Despite the title, Don Quixote only makes a brief appearance in this revival of Carlos Acosta’s 2013 take on the 1869 ballet. Only loosely based on Cervantes’s epic 17th-century novel, it tells the story of Kitri and Basilio (Fumi Kaneko and William Bracewell) – a young couple who fall in love, to the dismay of Kitri’s father, the innkeeper Lorenzo. Attempting to secure his daughter’s future, Lorenzo wishes for her to marry a rich but vain nobleman, discrediting Basilio, a poor barber, as a potential suitor. It’s Don Quixote (Christopher Saunders) who attempts to help the couple marry – as the plot meanders through an array of slapstick sequences, flamboyant costume changes and comic characters.
Acosta, the Cuban-British director of the Birmingham Royal Ballet and a retired dancer himself, has produced a version of the ballet full of playful and fiery pas de chat and grand jeté sequences. Ludwig Minkus’ original score – with Iberian influences and lively castanets – transports us to southern Spain, with help from the set design and traditional Andalusian feria costumes. The vivacious first and third acts are performed exuberantly by a large troupe of dancers – though the principals and soloists are at times lost in the flurry of movement.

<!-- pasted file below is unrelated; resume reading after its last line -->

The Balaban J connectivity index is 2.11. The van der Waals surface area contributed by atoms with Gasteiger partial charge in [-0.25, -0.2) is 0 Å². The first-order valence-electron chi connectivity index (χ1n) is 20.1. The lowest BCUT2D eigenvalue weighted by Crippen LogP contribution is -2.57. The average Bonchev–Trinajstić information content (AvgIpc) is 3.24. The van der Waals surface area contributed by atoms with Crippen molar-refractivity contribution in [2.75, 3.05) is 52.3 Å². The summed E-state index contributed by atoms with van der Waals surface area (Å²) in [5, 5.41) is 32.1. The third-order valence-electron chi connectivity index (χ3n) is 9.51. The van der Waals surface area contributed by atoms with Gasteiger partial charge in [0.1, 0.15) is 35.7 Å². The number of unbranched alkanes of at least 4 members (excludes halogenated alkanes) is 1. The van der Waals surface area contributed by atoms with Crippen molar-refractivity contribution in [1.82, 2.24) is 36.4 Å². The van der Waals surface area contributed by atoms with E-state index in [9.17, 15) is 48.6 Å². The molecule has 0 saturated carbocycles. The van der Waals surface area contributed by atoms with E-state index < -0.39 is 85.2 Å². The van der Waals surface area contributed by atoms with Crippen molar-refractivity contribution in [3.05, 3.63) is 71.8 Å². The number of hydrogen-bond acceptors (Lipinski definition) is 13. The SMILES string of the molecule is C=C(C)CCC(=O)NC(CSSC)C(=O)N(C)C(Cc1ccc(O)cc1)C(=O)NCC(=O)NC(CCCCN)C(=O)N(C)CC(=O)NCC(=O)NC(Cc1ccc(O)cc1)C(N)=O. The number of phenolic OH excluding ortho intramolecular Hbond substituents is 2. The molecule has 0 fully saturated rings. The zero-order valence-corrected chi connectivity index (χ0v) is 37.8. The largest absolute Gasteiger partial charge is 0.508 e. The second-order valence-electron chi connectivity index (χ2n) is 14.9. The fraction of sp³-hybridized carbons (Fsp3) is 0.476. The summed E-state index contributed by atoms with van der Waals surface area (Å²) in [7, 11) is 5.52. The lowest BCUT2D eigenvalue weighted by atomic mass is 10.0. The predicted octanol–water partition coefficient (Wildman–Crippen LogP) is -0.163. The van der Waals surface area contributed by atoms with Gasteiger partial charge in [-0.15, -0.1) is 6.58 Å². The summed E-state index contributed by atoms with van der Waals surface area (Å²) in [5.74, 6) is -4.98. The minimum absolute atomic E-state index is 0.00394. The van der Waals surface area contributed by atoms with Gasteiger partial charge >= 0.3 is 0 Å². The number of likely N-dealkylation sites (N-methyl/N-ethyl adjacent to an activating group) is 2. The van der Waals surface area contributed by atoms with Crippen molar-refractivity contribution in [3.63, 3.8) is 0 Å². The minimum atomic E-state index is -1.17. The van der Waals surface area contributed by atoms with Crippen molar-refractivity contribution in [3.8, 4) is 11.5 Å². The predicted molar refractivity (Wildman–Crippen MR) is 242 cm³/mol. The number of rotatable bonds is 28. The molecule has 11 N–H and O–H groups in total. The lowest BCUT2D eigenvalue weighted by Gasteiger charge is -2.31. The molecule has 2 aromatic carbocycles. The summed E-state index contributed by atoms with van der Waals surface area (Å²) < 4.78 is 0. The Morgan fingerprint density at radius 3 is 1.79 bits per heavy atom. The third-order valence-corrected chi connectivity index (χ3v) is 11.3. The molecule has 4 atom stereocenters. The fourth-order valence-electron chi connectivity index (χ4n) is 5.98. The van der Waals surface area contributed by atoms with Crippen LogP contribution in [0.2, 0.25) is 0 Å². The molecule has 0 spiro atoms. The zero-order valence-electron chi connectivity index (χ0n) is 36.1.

Marius Petipa’s original choreography is most evident in the second act: as the score slows the pace and the scenery becomes more fantastical and the stage is washed in blue light (suggesting Don Quixote’s slide into delirium). The zeal of the previous act melts into classical and more technically demanding movements.
The comic nature of the ballet has not only been retained but intensified in this adaptation – as evidenced by the laughter among audience members young and old. Acosta has amplified the whimsy of this spirited, light-hearted production – itself a joyful marriage of movement and music.
The Royal Opera House, London WC2,
until 17 November
This article appears in the 25 Oct 2023 issue of the New Statesman, Fog of War